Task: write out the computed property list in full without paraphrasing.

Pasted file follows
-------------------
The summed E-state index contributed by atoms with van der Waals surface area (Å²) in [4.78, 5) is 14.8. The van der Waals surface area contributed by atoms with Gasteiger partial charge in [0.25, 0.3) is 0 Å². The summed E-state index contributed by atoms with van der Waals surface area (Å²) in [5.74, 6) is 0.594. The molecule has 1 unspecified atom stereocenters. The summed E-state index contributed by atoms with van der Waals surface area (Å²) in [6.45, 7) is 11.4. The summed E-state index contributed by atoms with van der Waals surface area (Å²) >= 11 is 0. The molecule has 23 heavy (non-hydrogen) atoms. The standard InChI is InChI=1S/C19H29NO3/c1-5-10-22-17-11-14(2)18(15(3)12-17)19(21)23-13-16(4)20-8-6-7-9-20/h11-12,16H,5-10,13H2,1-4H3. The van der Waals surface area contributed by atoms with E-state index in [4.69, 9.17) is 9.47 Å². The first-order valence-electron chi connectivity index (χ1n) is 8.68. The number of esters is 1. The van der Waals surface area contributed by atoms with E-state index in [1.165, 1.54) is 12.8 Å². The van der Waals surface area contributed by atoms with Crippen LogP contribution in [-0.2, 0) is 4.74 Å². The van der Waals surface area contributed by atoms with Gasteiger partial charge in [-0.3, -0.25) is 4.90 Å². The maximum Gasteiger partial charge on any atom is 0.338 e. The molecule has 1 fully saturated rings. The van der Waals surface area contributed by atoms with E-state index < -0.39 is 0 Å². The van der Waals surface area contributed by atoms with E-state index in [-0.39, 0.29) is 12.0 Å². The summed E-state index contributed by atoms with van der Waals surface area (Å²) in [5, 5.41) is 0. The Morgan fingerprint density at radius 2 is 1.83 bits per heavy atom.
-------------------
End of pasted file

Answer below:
The summed E-state index contributed by atoms with van der Waals surface area (Å²) in [4.78, 5) is 14.8. The van der Waals surface area contributed by atoms with Gasteiger partial charge in [0.25, 0.3) is 0 Å². The summed E-state index contributed by atoms with van der Waals surface area (Å²) in [5.74, 6) is 0.594. The molecule has 1 unspecified atom stereocenters. The summed E-state index contributed by atoms with van der Waals surface area (Å²) in [6.45, 7) is 11.4. The summed E-state index contributed by atoms with van der Waals surface area (Å²) >= 11 is 0. The molecule has 23 heavy (non-hydrogen) atoms. The standard InChI is InChI=1S/C19H29NO3/c1-5-10-22-17-11-14(2)18(15(3)12-17)19(21)23-13-16(4)20-8-6-7-9-20/h11-12,16H,5-10,13H2,1-4H3. The van der Waals surface area contributed by atoms with E-state index in [4.69, 9.17) is 9.47 Å². The first-order valence-electron chi connectivity index (χ1n) is 8.68. The number of esters is 1. The van der Waals surface area contributed by atoms with E-state index in [1.165, 1.54) is 12.8 Å². The van der Waals surface area contributed by atoms with Crippen LogP contribution in [-0.2, 0) is 4.74 Å². The van der Waals surface area contributed by atoms with Gasteiger partial charge in [-0.3, -0.25) is 4.90 Å². The maximum Gasteiger partial charge on any atom is 0.338 e. The molecule has 1 fully saturated rings. The van der Waals surface area contributed by atoms with E-state index < -0.39 is 0 Å². The van der Waals surface area contributed by atoms with E-state index in [-0.39, 0.29) is 12.0 Å². The summed E-state index contributed by atoms with van der Waals surface area (Å²) in [5, 5.41) is 0. The Morgan fingerprint density at radius 2 is 1.83 bits per heavy atom.